Grounding is a word used so often in yoga classes that it has lost some of its punch.
Grounding allows us to bring us out of our heads and into our bodies by encouraging us to think about the here and now.
On a psychological level, when we find a connection to the earth, we can connect to something bigger than ourselves. Yoga philosophy says we are not isolated egos floating around in space, but part and parcel with the universe. When you ground yourself on a psychological level, suddenly your problems aren’t overwhelming and all encompassing.
‘Find your edge’
The edge is that place you go in a yoga pose where you are being sufficiently challenged without hurting yourself. You are looking for intensity without pain – that point of balance where you are using your muscles but not abusing them.
Take Baddha Konasana, a seated asana where the soles of the feet are pressed together with the knees dropping out to the sides. It can be an intense posture for many people, especially those with tight hips and inner groin muscles. It’s pretty easy to identify your edge when you begin leaning forward in Baddha Konasana. To go further than your flexibility edge is detrimental to the body and thus counterproductive. But without finding and working with your edge, without moving toward the limits of your comfort zone, the body will not open any further.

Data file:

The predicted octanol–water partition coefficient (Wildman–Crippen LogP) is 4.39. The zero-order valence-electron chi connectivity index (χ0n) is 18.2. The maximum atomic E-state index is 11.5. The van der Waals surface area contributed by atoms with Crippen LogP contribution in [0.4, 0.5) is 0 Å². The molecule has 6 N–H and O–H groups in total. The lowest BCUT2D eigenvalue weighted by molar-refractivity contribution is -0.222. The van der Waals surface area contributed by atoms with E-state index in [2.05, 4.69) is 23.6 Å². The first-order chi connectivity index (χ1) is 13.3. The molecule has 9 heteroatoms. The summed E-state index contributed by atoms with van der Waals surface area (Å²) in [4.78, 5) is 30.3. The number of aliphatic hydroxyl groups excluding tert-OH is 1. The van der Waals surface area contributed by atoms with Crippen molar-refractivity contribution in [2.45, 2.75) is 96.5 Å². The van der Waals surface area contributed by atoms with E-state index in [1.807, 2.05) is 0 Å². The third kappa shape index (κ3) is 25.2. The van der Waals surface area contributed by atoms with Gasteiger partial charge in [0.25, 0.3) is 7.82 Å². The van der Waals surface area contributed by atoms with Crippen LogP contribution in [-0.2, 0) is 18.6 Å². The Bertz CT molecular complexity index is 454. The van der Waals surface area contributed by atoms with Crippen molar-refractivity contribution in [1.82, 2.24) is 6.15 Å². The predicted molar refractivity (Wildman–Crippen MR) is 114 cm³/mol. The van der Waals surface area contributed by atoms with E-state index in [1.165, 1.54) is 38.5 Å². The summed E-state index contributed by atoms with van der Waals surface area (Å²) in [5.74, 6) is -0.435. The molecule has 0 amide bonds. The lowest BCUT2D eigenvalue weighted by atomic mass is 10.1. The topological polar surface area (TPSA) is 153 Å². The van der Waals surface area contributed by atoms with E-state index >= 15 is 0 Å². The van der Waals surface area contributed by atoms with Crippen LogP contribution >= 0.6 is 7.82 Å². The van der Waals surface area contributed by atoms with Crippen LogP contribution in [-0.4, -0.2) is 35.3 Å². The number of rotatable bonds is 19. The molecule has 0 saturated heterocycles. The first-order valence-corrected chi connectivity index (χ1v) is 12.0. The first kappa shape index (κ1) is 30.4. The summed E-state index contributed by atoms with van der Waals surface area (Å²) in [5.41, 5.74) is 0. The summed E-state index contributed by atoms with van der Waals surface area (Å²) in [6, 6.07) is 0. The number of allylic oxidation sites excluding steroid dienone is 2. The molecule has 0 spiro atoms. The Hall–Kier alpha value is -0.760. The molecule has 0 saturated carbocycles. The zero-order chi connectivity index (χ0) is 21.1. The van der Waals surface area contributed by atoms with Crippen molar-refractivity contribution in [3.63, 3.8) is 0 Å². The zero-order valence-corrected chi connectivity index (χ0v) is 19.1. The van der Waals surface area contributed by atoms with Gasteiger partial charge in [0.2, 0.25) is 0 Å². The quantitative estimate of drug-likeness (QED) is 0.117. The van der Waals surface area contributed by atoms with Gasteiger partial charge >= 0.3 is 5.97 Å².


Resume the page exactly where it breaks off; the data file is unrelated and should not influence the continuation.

The edge is that place you go in an a yoga pose where you are being sufficiently challenged without hurting yourself.
How long can you stay in a pose? That is your endurance edge. How long can you maintain interest in the pose? That is your mental edge. Create the perfect amount of intensity – not too much, and not too little.
When your yoga teacher ask you to find your edge, they want you to snuggle up to intensity without running away from it. Once at that point, do not fight it. Breath into it, and work with it. As on the mat, so in life – learn from “bad” experiences in life without being knocked over by them.
While it’s easy (and quite funny) to parody the sh*t yoga teachers say, there is often value behind our new agey vocabulary. Next time you are unsure what your yoga teacher is saying, stay after class and ask for clarification.
Today is International Yoga Day
Genny Wilkinson Priest is the editor of Push Pam, a new yoga magazine that aims to get back to the roots of yoga. You can buy it online at pushpam.co.uk for £7.50 and issue two is out today.
Genny also teaches Vinyasa Flow Yoga and Ashtanga Yoga at London studio Triyoga.